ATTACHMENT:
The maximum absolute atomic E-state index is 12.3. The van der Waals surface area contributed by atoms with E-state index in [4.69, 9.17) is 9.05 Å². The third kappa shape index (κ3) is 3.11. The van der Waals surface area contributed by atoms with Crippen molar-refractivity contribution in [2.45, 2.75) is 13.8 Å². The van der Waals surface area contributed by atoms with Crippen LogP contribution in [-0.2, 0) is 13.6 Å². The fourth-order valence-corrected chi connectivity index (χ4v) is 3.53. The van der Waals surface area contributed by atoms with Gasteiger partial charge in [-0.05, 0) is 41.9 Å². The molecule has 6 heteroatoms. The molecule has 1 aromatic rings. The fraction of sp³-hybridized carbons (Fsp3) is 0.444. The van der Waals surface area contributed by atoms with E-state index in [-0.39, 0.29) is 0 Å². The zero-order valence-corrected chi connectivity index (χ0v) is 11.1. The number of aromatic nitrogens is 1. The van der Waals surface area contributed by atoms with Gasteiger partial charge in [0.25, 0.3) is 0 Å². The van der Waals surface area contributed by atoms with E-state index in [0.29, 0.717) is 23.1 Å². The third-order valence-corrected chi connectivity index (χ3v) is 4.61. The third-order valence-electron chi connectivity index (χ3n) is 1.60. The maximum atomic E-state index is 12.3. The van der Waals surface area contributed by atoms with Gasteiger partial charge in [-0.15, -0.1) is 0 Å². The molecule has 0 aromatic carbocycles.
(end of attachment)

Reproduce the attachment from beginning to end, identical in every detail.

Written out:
The maximum absolute atomic E-state index is 12.3. The van der Waals surface area contributed by atoms with E-state index in [4.69, 9.17) is 9.05 Å². The third kappa shape index (κ3) is 3.11. The van der Waals surface area contributed by atoms with Crippen molar-refractivity contribution in [2.45, 2.75) is 13.8 Å². The van der Waals surface area contributed by atoms with Crippen LogP contribution in [-0.2, 0) is 13.6 Å². The fourth-order valence-corrected chi connectivity index (χ4v) is 3.53. The van der Waals surface area contributed by atoms with Gasteiger partial charge in [-0.05, 0) is 41.9 Å². The molecule has 6 heteroatoms. The molecule has 1 aromatic rings. The fraction of sp³-hybridized carbons (Fsp3) is 0.444. The van der Waals surface area contributed by atoms with E-state index in [-0.39, 0.29) is 0 Å². The zero-order valence-corrected chi connectivity index (χ0v) is 11.1. The number of aromatic nitrogens is 1. The van der Waals surface area contributed by atoms with Gasteiger partial charge in [0.25, 0.3) is 0 Å². The van der Waals surface area contributed by atoms with E-state index in [0.29, 0.717) is 23.1 Å². The third-order valence-corrected chi connectivity index (χ3v) is 4.61. The third-order valence-electron chi connectivity index (χ3n) is 1.60. The maximum atomic E-state index is 12.3. The van der Waals surface area contributed by atoms with Gasteiger partial charge in [-0.15, -0.1) is 0 Å². The molecule has 0 aromatic carbocycles.